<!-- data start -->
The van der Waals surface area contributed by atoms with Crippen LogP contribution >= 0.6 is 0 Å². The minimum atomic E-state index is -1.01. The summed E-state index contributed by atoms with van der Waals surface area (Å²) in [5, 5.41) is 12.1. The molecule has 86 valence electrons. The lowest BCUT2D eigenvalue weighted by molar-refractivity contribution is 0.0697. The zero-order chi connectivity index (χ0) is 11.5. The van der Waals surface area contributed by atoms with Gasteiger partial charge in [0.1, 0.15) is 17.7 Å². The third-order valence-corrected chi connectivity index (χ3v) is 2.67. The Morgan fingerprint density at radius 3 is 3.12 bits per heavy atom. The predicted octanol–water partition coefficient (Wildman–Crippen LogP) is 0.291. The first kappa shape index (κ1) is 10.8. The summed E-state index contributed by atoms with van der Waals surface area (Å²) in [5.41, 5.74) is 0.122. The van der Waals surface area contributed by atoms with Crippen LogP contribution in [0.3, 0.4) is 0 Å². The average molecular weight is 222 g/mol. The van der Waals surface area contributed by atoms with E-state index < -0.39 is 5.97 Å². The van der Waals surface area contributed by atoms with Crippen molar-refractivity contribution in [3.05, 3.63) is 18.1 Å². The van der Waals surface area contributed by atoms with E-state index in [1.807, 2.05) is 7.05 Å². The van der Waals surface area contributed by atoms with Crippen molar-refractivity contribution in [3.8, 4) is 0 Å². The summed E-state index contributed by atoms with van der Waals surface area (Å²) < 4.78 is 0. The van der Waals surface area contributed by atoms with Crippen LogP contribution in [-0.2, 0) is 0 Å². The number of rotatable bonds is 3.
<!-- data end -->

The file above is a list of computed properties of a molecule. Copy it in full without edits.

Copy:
The van der Waals surface area contributed by atoms with Crippen LogP contribution >= 0.6 is 0 Å². The minimum atomic E-state index is -1.01. The summed E-state index contributed by atoms with van der Waals surface area (Å²) in [5, 5.41) is 12.1. The molecule has 86 valence electrons. The lowest BCUT2D eigenvalue weighted by molar-refractivity contribution is 0.0697. The zero-order chi connectivity index (χ0) is 11.5. The van der Waals surface area contributed by atoms with Gasteiger partial charge in [0.1, 0.15) is 17.7 Å². The third-order valence-corrected chi connectivity index (χ3v) is 2.67. The Morgan fingerprint density at radius 3 is 3.12 bits per heavy atom. The predicted octanol–water partition coefficient (Wildman–Crippen LogP) is 0.291. The first kappa shape index (κ1) is 10.8. The summed E-state index contributed by atoms with van der Waals surface area (Å²) in [5.41, 5.74) is 0.122. The van der Waals surface area contributed by atoms with Crippen LogP contribution in [0.3, 0.4) is 0 Å². The average molecular weight is 222 g/mol. The van der Waals surface area contributed by atoms with E-state index < -0.39 is 5.97 Å². The van der Waals surface area contributed by atoms with Crippen molar-refractivity contribution in [3.05, 3.63) is 18.1 Å². The van der Waals surface area contributed by atoms with E-state index in [1.807, 2.05) is 7.05 Å². The van der Waals surface area contributed by atoms with Crippen molar-refractivity contribution in [3.8, 4) is 0 Å². The summed E-state index contributed by atoms with van der Waals surface area (Å²) < 4.78 is 0. The van der Waals surface area contributed by atoms with Crippen LogP contribution in [-0.2, 0) is 0 Å². The number of rotatable bonds is 3.